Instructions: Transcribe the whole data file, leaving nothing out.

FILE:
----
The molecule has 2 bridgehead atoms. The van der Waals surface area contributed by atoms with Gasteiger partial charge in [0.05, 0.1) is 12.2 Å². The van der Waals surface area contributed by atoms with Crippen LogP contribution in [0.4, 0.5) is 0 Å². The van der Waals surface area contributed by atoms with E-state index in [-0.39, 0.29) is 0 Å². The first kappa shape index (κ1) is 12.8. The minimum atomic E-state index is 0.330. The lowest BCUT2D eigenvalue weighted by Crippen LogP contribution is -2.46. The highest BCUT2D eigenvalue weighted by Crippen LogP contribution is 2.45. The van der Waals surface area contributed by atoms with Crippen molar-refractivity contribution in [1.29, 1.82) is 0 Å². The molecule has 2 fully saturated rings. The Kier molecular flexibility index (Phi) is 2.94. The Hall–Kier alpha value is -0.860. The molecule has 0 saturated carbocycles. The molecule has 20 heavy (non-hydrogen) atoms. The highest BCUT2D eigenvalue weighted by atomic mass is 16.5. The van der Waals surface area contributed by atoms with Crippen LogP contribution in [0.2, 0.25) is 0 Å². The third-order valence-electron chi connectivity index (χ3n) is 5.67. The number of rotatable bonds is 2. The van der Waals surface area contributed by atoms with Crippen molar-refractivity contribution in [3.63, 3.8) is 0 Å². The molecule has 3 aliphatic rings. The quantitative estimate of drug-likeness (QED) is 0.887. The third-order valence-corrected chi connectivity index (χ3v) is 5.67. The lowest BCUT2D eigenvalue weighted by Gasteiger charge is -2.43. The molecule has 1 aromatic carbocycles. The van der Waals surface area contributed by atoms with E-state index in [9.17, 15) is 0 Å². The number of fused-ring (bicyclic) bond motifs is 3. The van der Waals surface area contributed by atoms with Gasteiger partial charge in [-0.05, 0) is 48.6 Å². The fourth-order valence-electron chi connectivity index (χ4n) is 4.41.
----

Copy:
The molecule has 2 bridgehead atoms. The van der Waals surface area contributed by atoms with Gasteiger partial charge in [0.05, 0.1) is 12.2 Å². The van der Waals surface area contributed by atoms with Crippen LogP contribution in [0.4, 0.5) is 0 Å². The van der Waals surface area contributed by atoms with E-state index in [-0.39, 0.29) is 0 Å². The first kappa shape index (κ1) is 12.8. The minimum atomic E-state index is 0.330. The lowest BCUT2D eigenvalue weighted by Crippen LogP contribution is -2.46. The highest BCUT2D eigenvalue weighted by Crippen LogP contribution is 2.45. The van der Waals surface area contributed by atoms with Crippen molar-refractivity contribution in [1.29, 1.82) is 0 Å². The molecule has 2 fully saturated rings. The Kier molecular flexibility index (Phi) is 2.94. The Hall–Kier alpha value is -0.860. The molecule has 0 saturated carbocycles. The molecule has 20 heavy (non-hydrogen) atoms. The highest BCUT2D eigenvalue weighted by atomic mass is 16.5. The van der Waals surface area contributed by atoms with Crippen LogP contribution in [0.2, 0.25) is 0 Å². The third-order valence-electron chi connectivity index (χ3n) is 5.67. The number of rotatable bonds is 2. The van der Waals surface area contributed by atoms with Crippen molar-refractivity contribution in [3.63, 3.8) is 0 Å². The molecule has 3 aliphatic rings. The quantitative estimate of drug-likeness (QED) is 0.887. The third-order valence-corrected chi connectivity index (χ3v) is 5.67. The lowest BCUT2D eigenvalue weighted by Gasteiger charge is -2.43. The molecule has 1 aromatic carbocycles. The van der Waals surface area contributed by atoms with E-state index in [9.17, 15) is 0 Å². The number of fused-ring (bicyclic) bond motifs is 3. The van der Waals surface area contributed by atoms with Gasteiger partial charge in [-0.05, 0) is 48.6 Å². The fourth-order valence-electron chi connectivity index (χ4n) is 4.41.